There are currently an estimated 5.3 billion people on the planet, with the number expected to grow at an annual rate of about 1.5% throughout the 1990s, according to the World Bank. That means the world population will top 6 billion near the end of the decade. Even though the growth rate is expected to slow down after that, another billion will probably be added before the year 2010. The fastest population growth is in those countries least capable economically of sustaining it. By 2025, the percentage of humanity living in less-developed nations will rise from 1985’s 75.7% to 84.1%.
OF QUALITY LIVING
The Population Crisis Committee, a Washington-based think tank, recently rated the quality of life in the world’s 100 largest metropolitan areas. Based on such indicators as infant mortality, air quality, traffic flow, public safety, education, communications, food costs and living space, the group rated Melbourne, Australia, Montreal, and Seattle as the world’s most livable urban environments. At the bottom of the list: Lagos, Nigeria; Kinshasa, Zaire; Kanpur, India; Dhaka, Bangladesh; and Recife, Brazil. Los Angeles was ranked 16th, with a “good” quality of life.
OF HUMAN RIGHTS
Despite dramatic reforms in the Soviet Union, Eastern Europe and South Africa, thousands of people were arrested, tortured and killed last year by governments trying to suppress ethnic and nationalist tensions, Amnesty International said in its 1990 report. The London-based human rights group said that in countries like Ethiopia, Myanmar (formerly Burma), Somalia and Sudan, long-standing ethnic tensions have erupted in sweeping attacks on peasants in opposition areas or killings based solely on ethnic origin.
OF THE ENVIRONMENT
Among global environmental problems, depletion of the ozone layer, deforestation and global warming appear to be at the top of the political agenda at the moment. Brazil is to host a U.N. Conference on Environment and Development in 1992, with the aim of building on two existing agreements: the 1979 Convention on Long-Range Transboundary Air Pollution and the 1985 Convention on Protection of the Ozone Layer. The goal of the 1992 conference is to stabilize carbon dioxide emissions, promote energy efficiency and reduce the pace of deforestation.
With its goal of establishing a single European market by the end of 1992, the European Community will become an economic powerhouse second--barely--only to the United States. Its 12 member countries have a collective gross national product of $4.8 trillion. They are: Belgium, Britain, Denmark, France, Germany, Greece, Ireland, Italy, Luxembourg, Netherlands, Portugal and Spain.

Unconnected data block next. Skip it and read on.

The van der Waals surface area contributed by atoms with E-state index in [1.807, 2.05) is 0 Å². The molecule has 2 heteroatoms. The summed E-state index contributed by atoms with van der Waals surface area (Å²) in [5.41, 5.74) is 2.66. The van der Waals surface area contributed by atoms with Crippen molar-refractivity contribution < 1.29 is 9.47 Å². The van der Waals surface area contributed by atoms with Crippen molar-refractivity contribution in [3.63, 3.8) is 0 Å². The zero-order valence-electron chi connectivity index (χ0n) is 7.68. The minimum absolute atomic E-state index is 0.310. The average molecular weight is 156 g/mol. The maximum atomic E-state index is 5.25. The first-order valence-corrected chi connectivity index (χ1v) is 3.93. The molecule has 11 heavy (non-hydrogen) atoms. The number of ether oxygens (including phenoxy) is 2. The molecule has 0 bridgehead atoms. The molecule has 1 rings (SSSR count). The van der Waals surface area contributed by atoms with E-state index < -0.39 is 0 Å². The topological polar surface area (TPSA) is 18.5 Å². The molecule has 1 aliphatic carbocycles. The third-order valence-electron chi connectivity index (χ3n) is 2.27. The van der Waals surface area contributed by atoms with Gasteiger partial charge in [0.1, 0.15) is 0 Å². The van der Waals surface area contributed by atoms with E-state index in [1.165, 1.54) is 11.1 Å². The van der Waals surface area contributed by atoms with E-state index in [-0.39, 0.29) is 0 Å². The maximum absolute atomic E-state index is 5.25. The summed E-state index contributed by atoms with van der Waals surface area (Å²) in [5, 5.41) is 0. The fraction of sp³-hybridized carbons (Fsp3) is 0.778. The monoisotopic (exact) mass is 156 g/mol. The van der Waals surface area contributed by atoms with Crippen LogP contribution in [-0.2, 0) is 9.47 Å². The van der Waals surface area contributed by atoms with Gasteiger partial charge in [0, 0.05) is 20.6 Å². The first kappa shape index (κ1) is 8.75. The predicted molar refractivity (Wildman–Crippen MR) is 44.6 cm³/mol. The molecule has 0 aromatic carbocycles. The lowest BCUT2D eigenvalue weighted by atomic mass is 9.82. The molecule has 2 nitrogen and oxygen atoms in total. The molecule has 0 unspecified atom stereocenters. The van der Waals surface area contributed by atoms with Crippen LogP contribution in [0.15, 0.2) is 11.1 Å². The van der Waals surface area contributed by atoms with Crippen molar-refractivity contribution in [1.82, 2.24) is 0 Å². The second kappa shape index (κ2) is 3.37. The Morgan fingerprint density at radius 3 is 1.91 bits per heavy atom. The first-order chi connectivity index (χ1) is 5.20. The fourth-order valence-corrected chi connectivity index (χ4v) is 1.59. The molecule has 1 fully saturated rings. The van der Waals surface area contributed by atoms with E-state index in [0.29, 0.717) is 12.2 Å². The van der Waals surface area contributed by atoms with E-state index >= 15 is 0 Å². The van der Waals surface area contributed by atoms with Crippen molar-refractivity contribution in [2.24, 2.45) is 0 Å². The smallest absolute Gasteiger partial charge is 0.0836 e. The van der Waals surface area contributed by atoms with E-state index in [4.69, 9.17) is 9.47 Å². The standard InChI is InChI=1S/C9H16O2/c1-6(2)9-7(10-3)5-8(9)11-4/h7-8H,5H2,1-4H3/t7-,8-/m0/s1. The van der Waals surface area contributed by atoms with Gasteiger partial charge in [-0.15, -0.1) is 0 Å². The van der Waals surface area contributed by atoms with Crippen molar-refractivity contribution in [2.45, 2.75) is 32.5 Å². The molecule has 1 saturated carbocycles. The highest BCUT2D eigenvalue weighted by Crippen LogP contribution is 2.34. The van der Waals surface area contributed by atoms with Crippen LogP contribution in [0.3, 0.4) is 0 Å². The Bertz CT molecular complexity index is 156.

OF NUCLEAR ARMS
There are five acknowledged nuclear weapons states: The United States, Britain, Soviet Union, France and China. In addition, India has also detonated a nuclear device. Israel is believed to have manufactured nuclear weapons. Top officials in both South Africa and Pakistan have stated publicly that their countries have “the capability” to make nuclear weapons should they desire to do so. Iraq’s nuclear capabilities have been debated. In 1981, Israel stalled Iraq’s nuclear program when it bombed a nuclear reactor under construction outside Baghdad.
This year, the U.S. State Department issued warnings or advisories urging caution or restricting travel to 52 countries. They include: Bangladesh, Bolivia, Burma, Chad, Chile, China, Colombia, Cyprus, Ecuador, El Salvador, Gabon, Ghana, Guatemala, Haiti, Honduras, India, Iraq, Israel, Jordan, Kenya, Liberia, Mauritania, Mozambique, Nepal, Nicaragua, Northern Ireland, Pakistan, Peru, Philippines, Rwanda, Senegal, Somalia, South Africa, Soviet Union, Sri Lanka, Sudan, Suriname, Trinidad and Tobago, Vietnam, Yemen, Yugoslavia, Zaire, Zambia, Zimbabwe.
OF FOREIGN AID
According to the U.S. Agency for International Development, the primary recipients of U.S. foreign aid in 1989 were Israel, $1.2 billion; Sub-Saharan Africa, $1.053 billion; Egypt, $968 million; Philippines, $389 million; Pakistan, $352 million; El Salvador, $308 million; Bangladesh, $180 million; Guatemala, $147 million; Costa Rica, $122 million; Jamaica, $115 million; Morocco, $93 million.
Recent statistics issued by the U.N. Educational, Scientific and Cultural Organization showed that 25% of the world’s population over the age of 15 is illiterate. It is believed that as many as 1 billion people in the world cannot read or write. In the 42 countries listed by the United Nations as the least developed in the world, most people are illiterate. Illiteracy is also a problem in developed nations. Surveys indicate that between 10% and 20% of the people in various industrial nations are illiterate.